So after the deals are done, the supporters group is left holding hundreds of tickets per game which it doesn’t need & having to organize an amateur ticketing operation on a shoestring budget while the club continues to operate its professional box office with associated marketing spend. The supporters group members also lose their direct relationship with a ticket rep, meaning that one of the biggest opportunities for the club to connect with its fans is immediately lost. It also takes the supporters group’s focus away from the unique things it can bring to the club such as tailgates, tifo, songs, chants & other genuine pieces of soccer culture. On the face of it, the arrangement does not make that much sense if you are trying to increase the supporters base.
The oft quoted reasons that C38 agreed to buy the tickets was to keep the prices low & to allow supporters to continue to have special privileges in the Terrace such as being able to have flags on 6ft poles, drums & do tifo at games. I don’t blame the C38 leadership for doing what they needed to do to get the best deal for their members. It’s just that when you take a step back from all this, you can see the situation that has been mandated by the front office is absurd.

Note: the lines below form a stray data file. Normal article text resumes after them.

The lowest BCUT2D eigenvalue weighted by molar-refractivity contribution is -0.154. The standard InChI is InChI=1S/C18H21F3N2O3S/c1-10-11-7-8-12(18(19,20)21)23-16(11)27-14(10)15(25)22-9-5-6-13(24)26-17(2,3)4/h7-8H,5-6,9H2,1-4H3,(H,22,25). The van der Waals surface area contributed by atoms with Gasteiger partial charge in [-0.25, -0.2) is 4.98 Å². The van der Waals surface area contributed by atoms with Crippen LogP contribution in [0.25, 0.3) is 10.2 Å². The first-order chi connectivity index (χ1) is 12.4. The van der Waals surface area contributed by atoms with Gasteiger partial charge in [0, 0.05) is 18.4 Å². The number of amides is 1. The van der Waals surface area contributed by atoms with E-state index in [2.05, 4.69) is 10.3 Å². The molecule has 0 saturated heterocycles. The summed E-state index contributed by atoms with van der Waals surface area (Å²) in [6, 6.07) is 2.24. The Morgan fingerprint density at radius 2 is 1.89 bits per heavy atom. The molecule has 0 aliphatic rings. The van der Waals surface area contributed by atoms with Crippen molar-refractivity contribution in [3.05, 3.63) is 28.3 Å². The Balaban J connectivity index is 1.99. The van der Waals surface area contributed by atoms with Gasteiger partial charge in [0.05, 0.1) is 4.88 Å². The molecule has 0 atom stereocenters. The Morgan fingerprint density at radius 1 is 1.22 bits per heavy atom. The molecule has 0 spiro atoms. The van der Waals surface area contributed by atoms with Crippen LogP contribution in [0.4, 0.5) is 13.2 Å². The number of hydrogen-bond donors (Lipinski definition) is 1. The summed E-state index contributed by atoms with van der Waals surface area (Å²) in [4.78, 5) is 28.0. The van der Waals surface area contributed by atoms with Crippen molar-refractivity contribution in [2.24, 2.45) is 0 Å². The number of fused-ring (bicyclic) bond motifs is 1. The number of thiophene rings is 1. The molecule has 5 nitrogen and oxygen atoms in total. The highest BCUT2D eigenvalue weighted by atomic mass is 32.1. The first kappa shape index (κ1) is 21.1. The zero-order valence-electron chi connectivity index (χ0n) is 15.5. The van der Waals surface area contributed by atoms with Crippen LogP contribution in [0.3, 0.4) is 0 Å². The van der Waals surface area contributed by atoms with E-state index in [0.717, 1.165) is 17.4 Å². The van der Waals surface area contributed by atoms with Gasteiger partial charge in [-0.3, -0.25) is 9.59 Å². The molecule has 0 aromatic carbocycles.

The right to show a positive sign of support for the team, such as waiving a flag on 6ft pole, should not depend on which particular supporters group you happen to be in. The right to organize a tifo display should not be conditional on belonging to a supporters group that has to buy hundreds of tickets it doesn’t need just so the front office can make the numbers look good. Sure, there should be some kind of guideline acceptance if you want to do these things, and procedures for approval where appropriate, but the club should be allowing every fan to show his or her support to the fullest, not just the select few who happen to be in the correct ticket deal.